Coding Clinic addresses in Fourth Quarter 2018 that “obesity and morbid obesity are always clinically significant and reportable when documented by the provider. In addition, if documented, the body mass index (BMI) code may be coded in addition to the obesity or morbid obesity code.” But what happens when the provider has not documented a diagnosis? One cannot assume the clinical significance of a number without an associated diagnosis. Without more information about a patient, we cannot be sure that the elevated BMI requires a diagnosis or is simply a numerical finding without clinical relevance because the patient is a world-renowned bodybuilder.

An Inherent Issue

Clinical documentation integrity (CDI) specialists and coders are often trained to look for the BMI and the accompanying appearance of an associated diagnosis when a high or low value is noted. There is an inherent issue in this practice. Recall the inpatient guidelines for reporting additional diagnoses (Section III. Reporting Additional Diagnoses: General Rules for Other (Additional) Diagnoses):

“For reporting purposes, the definition for ‘other diagnoses’ is interpreted as additional conditions that affect patient care in terms of requiring: clinical evaluation; or therapeutic treatment; or diagnostic procedures; or extended length of hospital stay; or increased nursing care and/or treatment.”

The burden of proof rests on the CDI specialist or coder to demonstrate that a condition met “other” diagnosis criteria yet was not documented when initiating a query. Aside from being a questionable result to a math equation, how did the patient’s elevated or low BMI impact their hospital stay?

Many CDI specialists default back to “weight-based medications.” Can you identify the weight-based medications in a patient who did not receive anesthesia? Every nurse took a course in medication math to get through nursing school. If your patient received a heparin infusion at a weight-based dose, did a weight of 285 pounds in a 5’5” patient impact nursing care more than a weight of 285 pounds in a 6’5” patient would have when calculating a dose? There is an argument for therapeutic treatment varying but before you ask the question, be sure your argument is sound.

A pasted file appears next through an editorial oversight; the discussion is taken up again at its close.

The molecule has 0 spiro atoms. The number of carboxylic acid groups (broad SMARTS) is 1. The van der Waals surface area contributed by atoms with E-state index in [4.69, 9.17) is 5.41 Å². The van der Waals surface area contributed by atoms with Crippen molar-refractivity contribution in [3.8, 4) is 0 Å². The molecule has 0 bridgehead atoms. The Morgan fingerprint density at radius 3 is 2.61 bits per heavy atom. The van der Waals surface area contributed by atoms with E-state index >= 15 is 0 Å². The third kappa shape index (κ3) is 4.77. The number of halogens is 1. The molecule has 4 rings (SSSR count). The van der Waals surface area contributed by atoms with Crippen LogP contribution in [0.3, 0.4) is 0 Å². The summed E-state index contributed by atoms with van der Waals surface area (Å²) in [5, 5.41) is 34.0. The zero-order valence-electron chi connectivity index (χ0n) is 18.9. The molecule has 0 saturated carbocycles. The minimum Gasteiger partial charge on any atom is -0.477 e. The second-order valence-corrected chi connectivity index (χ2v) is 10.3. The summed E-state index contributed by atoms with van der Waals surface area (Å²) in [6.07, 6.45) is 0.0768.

Indicators

There are indicators to look for that justify that some BMI-related diagnoses may be clinically significant. Read the nurse’s notes. Fully dependent or even partially dependent patients requiring “max assist” or “OOB w/ assist x2” demonstrates that additional nursing care was required. Specialty beds come at a premium and provide support to patients above and beyond that of a traditional inpatient bed. Nutrition consults to help a patient with a BMI of 17.0 gain weight are obviously targeted treatment.

Be on the lookout for “other” reasons for inaccurate BMI and avoid falling into the traps. Patients and clinicians are usually not accurate when guessing a patient’s weight. If you see a solid even number (say 300 pounds) entered into the electronic medical record, do some digging to see “how” the patient was weighed. Standing scales and bed scales are far more accurate than “self-report.” While it seems very specific, be mindful of bilateral amputees. Most electronic records automatically calculate BMI based on the input height and weight. Any amputee requires special consideration for the percentage of body surface lost.

Performing the CDI role is to assess a patient without the use of your senses. For those with a clinical background that required patient assessment, the CDI role requires that you do the same assessment without ever seeing, touching, or hearing the patient. Querying for accuracy in the patient record takes unique skills and it is important to exercise those skills prudently when attempting to assess a patient with a potentially misleading number.

Need help keeping your Coding and CDI teams up-to-date? Contact us to find out how we can help. Intellis offers in-depth education and training services led by our IQ Team of subject matter experts.